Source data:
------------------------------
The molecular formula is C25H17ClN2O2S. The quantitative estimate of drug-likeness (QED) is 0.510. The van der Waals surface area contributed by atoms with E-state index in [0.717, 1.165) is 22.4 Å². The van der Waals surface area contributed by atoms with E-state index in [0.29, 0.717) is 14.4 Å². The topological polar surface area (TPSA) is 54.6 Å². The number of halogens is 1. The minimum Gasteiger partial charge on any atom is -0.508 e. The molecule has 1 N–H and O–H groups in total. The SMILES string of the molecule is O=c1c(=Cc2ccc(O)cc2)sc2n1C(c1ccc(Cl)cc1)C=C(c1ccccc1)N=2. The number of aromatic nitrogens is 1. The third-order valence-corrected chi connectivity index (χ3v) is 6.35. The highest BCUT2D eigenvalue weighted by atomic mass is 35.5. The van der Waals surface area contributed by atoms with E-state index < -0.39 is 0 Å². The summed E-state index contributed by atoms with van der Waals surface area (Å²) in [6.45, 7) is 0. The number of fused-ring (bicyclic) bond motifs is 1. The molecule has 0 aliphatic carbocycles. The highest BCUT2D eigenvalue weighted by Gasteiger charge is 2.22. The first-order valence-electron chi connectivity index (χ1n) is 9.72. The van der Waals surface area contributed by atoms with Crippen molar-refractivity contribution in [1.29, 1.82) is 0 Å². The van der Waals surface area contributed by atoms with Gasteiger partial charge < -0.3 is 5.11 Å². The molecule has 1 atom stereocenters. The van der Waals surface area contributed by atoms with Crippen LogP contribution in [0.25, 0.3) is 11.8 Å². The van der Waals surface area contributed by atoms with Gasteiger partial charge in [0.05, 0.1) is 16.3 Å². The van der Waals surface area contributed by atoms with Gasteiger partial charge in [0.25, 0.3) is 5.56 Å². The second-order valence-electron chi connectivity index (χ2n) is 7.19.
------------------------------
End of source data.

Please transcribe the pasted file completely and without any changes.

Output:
The molecular formula is C25H17ClN2O2S. The quantitative estimate of drug-likeness (QED) is 0.510. The van der Waals surface area contributed by atoms with E-state index in [0.717, 1.165) is 22.4 Å². The van der Waals surface area contributed by atoms with E-state index in [0.29, 0.717) is 14.4 Å². The topological polar surface area (TPSA) is 54.6 Å². The number of halogens is 1. The minimum Gasteiger partial charge on any atom is -0.508 e. The molecule has 1 N–H and O–H groups in total. The SMILES string of the molecule is O=c1c(=Cc2ccc(O)cc2)sc2n1C(c1ccc(Cl)cc1)C=C(c1ccccc1)N=2. The number of aromatic nitrogens is 1. The third-order valence-corrected chi connectivity index (χ3v) is 6.35. The highest BCUT2D eigenvalue weighted by atomic mass is 35.5. The van der Waals surface area contributed by atoms with E-state index < -0.39 is 0 Å². The summed E-state index contributed by atoms with van der Waals surface area (Å²) in [6.45, 7) is 0. The number of fused-ring (bicyclic) bond motifs is 1. The molecule has 0 aliphatic carbocycles. The highest BCUT2D eigenvalue weighted by Gasteiger charge is 2.22. The first-order valence-electron chi connectivity index (χ1n) is 9.72. The van der Waals surface area contributed by atoms with Crippen molar-refractivity contribution in [1.29, 1.82) is 0 Å². The van der Waals surface area contributed by atoms with Gasteiger partial charge < -0.3 is 5.11 Å². The molecule has 1 atom stereocenters. The van der Waals surface area contributed by atoms with Crippen LogP contribution in [0.25, 0.3) is 11.8 Å². The van der Waals surface area contributed by atoms with Gasteiger partial charge in [0.05, 0.1) is 16.3 Å². The van der Waals surface area contributed by atoms with Gasteiger partial charge in [0.25, 0.3) is 5.56 Å². The second-order valence-electron chi connectivity index (χ2n) is 7.19.